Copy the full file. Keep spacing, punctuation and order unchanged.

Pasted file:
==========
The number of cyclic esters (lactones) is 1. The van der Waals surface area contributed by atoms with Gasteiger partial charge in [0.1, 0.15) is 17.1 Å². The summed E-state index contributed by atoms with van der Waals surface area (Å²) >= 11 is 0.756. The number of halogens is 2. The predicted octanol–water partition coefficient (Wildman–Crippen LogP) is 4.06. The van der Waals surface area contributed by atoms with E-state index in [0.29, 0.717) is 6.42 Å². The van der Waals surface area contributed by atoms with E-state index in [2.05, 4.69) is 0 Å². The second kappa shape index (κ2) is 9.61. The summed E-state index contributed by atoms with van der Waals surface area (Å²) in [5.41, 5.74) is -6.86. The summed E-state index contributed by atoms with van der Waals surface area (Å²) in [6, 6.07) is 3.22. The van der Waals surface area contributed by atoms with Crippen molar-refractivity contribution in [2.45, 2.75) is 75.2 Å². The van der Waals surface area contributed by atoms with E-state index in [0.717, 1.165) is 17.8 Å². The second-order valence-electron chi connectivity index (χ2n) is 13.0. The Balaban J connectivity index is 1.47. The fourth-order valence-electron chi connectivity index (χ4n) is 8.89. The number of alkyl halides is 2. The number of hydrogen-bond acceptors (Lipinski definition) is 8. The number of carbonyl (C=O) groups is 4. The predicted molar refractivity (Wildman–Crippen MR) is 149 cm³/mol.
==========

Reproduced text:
The number of cyclic esters (lactones) is 1. The van der Waals surface area contributed by atoms with Gasteiger partial charge in [0.1, 0.15) is 17.1 Å². The summed E-state index contributed by atoms with van der Waals surface area (Å²) >= 11 is 0.756. The number of halogens is 2. The predicted octanol–water partition coefficient (Wildman–Crippen LogP) is 4.06. The van der Waals surface area contributed by atoms with E-state index in [0.29, 0.717) is 6.42 Å². The van der Waals surface area contributed by atoms with E-state index in [2.05, 4.69) is 0 Å². The second kappa shape index (κ2) is 9.61. The summed E-state index contributed by atoms with van der Waals surface area (Å²) in [5.41, 5.74) is -6.86. The summed E-state index contributed by atoms with van der Waals surface area (Å²) in [6, 6.07) is 3.22. The van der Waals surface area contributed by atoms with Crippen molar-refractivity contribution in [2.45, 2.75) is 75.2 Å². The van der Waals surface area contributed by atoms with E-state index in [0.717, 1.165) is 17.8 Å². The second-order valence-electron chi connectivity index (χ2n) is 13.0. The Balaban J connectivity index is 1.47. The fourth-order valence-electron chi connectivity index (χ4n) is 8.89. The number of alkyl halides is 2. The number of hydrogen-bond acceptors (Lipinski definition) is 8. The number of carbonyl (C=O) groups is 4. The predicted molar refractivity (Wildman–Crippen MR) is 149 cm³/mol.